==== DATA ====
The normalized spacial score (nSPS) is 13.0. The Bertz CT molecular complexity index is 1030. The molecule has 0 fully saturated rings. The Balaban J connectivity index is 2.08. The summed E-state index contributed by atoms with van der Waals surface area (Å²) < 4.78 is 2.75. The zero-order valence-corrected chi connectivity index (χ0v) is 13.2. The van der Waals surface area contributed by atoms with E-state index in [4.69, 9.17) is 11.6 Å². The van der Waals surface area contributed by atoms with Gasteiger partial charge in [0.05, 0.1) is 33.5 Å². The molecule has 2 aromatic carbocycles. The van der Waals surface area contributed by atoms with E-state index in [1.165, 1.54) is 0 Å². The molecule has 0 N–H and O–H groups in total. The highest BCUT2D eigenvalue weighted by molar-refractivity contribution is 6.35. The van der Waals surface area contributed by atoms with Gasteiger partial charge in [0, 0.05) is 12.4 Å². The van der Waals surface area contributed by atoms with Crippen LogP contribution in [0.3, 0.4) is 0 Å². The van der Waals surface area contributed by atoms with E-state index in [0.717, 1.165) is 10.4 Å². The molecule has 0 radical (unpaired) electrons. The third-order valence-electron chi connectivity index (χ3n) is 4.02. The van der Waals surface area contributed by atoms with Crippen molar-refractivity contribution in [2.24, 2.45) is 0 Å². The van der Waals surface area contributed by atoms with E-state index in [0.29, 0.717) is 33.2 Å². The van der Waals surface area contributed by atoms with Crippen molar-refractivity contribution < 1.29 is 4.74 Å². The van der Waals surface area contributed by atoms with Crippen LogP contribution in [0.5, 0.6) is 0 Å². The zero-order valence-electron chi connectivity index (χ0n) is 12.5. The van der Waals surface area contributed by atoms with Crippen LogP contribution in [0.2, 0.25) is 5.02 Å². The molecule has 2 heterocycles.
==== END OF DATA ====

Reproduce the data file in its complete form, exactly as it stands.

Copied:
The normalized spacial score (nSPS) is 13.0. The Bertz CT molecular complexity index is 1030. The molecule has 0 fully saturated rings. The Balaban J connectivity index is 2.08. The summed E-state index contributed by atoms with van der Waals surface area (Å²) < 4.78 is 2.75. The zero-order valence-corrected chi connectivity index (χ0v) is 13.2. The van der Waals surface area contributed by atoms with E-state index in [4.69, 9.17) is 11.6 Å². The van der Waals surface area contributed by atoms with Gasteiger partial charge in [0.05, 0.1) is 33.5 Å². The molecule has 2 aromatic carbocycles. The van der Waals surface area contributed by atoms with E-state index in [1.165, 1.54) is 0 Å². The molecule has 0 N–H and O–H groups in total. The highest BCUT2D eigenvalue weighted by molar-refractivity contribution is 6.35. The van der Waals surface area contributed by atoms with Gasteiger partial charge in [0, 0.05) is 12.4 Å². The van der Waals surface area contributed by atoms with Crippen LogP contribution in [0.3, 0.4) is 0 Å². The van der Waals surface area contributed by atoms with E-state index in [0.717, 1.165) is 10.4 Å². The molecule has 0 radical (unpaired) electrons. The third-order valence-electron chi connectivity index (χ3n) is 4.02. The van der Waals surface area contributed by atoms with Crippen molar-refractivity contribution in [2.24, 2.45) is 0 Å². The van der Waals surface area contributed by atoms with E-state index in [0.29, 0.717) is 33.2 Å². The van der Waals surface area contributed by atoms with Crippen molar-refractivity contribution < 1.29 is 4.74 Å². The van der Waals surface area contributed by atoms with Crippen LogP contribution in [0.5, 0.6) is 0 Å². The zero-order valence-electron chi connectivity index (χ0n) is 12.5. The van der Waals surface area contributed by atoms with Crippen LogP contribution in [0.2, 0.25) is 5.02 Å². The molecule has 2 heterocycles.